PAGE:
Popol Vuh: The Hero Twins


About 20 or so years ago I spent 2 years learning to read the hieroglyphs of the Maya. I had already spent countless years becoming illiterate in Egyptian hieroglyphs so it made since to look into this other great dyslexic friendly writing system. I put in the time and the brain sweat only to find that when I got to the point where I could just start to read the literature that I was totally turned off by all the religious bloodshed, horror and flaying of living humans. I had the key to open the door but did not like what was on the other side. So I quit my studies and almost all of it drained out of my head. One of the few things I got from that time is a lasting love of the Popol Vuh. My next project is the brothers One and Seven Blowgunner and their ball court on the top of death's domain.
Outline of Popol Vuh Action Script - version 5 To Do List





Getting ready for animating the head rot scene. I'm thinking animation over a night.


Made a batch of animatable blood this morning. Getting close to animating the head rot scene. {2 Table Spoons Corn Syrup, 1/4 Tea Spoon Corn Starch, 1/4 Tea Spoon Salt and 1 drop red food coloring}



There is this great effects scene in "Pee Wee's Great Adventure" where Large Marge morphs out. It is from the Chiodo Brothers and Stephan told me how they did it. They made a mold of the actor's face and then filled it with clay on an armature. And then made up the clay casting to look real. That was their starting point. Okay, it is an old trick going back to Jack Pierce and the death of Dracula and I have no hope of getting anywhere as good as Large Marge or Dracula but that is where I am heading with this enlarged skull armature. The Lords of Death hang the severed head of 1 Blowgunner in a tree and leave it to rot down to the skull. That is what this close up head is for. That and also the all important spit scene.


Working on the closeup skull.



Okay, Iím back! One thing after another, busy Santa schedule and a hard drive crash. I am working on lighting the set areas. Did a pan test. Still have some more puppets or at least one puppet to build.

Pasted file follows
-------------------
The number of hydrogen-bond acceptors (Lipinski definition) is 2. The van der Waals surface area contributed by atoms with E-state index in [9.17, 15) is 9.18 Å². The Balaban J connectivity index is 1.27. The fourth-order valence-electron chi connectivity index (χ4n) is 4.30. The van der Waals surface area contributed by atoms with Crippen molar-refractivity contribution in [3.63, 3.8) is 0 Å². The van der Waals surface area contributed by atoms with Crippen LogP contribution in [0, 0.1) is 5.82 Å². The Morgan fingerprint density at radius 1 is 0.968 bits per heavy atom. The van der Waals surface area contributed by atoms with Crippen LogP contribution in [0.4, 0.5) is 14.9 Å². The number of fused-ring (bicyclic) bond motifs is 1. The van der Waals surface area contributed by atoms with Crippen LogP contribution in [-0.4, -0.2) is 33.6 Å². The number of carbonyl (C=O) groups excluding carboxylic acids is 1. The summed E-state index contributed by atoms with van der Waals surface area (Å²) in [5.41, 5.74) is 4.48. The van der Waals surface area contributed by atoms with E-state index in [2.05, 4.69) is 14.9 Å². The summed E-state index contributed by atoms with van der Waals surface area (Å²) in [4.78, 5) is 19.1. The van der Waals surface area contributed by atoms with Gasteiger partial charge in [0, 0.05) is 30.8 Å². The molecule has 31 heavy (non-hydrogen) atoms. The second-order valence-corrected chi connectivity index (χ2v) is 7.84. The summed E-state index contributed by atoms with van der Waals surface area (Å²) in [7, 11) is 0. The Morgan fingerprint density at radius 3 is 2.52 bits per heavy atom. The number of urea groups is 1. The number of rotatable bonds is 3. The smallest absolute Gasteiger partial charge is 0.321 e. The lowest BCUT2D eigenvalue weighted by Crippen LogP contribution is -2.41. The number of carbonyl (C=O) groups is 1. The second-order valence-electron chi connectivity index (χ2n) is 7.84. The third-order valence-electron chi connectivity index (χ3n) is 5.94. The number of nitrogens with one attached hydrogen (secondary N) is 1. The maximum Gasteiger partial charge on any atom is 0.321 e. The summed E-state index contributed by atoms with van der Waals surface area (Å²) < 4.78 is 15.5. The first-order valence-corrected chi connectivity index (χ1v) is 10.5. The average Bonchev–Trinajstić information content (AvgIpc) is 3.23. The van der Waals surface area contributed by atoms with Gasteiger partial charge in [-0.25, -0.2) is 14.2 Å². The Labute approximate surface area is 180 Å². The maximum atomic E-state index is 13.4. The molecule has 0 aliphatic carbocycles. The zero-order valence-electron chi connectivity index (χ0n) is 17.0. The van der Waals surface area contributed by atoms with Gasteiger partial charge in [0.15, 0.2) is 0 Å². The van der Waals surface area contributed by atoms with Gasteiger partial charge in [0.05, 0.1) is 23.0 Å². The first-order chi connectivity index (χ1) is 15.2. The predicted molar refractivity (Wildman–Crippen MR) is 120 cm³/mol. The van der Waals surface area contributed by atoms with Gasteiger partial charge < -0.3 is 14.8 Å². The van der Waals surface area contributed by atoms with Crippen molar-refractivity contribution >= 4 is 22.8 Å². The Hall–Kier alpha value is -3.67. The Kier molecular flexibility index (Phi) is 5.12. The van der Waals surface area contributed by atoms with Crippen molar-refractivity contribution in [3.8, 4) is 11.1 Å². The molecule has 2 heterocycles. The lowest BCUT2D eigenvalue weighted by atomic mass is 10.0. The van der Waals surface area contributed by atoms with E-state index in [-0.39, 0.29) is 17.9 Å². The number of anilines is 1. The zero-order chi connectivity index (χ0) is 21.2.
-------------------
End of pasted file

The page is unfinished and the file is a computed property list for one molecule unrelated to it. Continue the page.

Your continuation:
It has been a full month since I posted anything here. I was putting on an animation festival and was swamped.




Working on the armatures for 1 and 7 Blowgunner as babies. Lots and lots of preproduction.


So here is the weird thing, I started to build the close up hand for One Death on 9/5/2017, started working on the model and mold for the heart on 9/8/2017, started molding and building the heart beat mechanics inside the heart on 9/9/2017, finished the close up hand and heart on 9/15/2017 and then shot the Green Screen test on the same day. Ten days work for an insert shot and the test may be good enough for the finished film. Its looking really good. And now I need to find some place to store this very bazaar larger that life puppet because I may need to use it again.

< RANT >
The number one attack back I get every time I try to get a school to start a stop motion program is storage. "It takes too much room." And there is some truth to the argument. I teach stop motion in a junior high school. Did prep work on the class last week. There are no standing sets [the sets are in banker's boxes with photo backgrounds], no great need for dedicated real-estate [everything is broken down and put away at the end of class] but still there is need for some storage because we are making animation in the real world. CGI has not killed off stop motion. Far from it, in the last 15 years there have been more stop motion features than 2D animated features.

But all the animation schools still teach 2D board animation like it is the first step to computer and very few schools teach stop motion. Let me purpose an axiom: if CGI is this great all consuming wave of the future [something I don't think is really true but seems to be the mind set of the non animators in charge administrators in the halls of (sic) learning] than Stop Motion has much more to teach the computer animator than 2D board animation ever can. Stop Motion, unlike 2D board animation and CGI, takes place in the real world and the Stop Motion animator has to deal with weight and gravity. Something sorely missing from so much CGI.
< /RANT >




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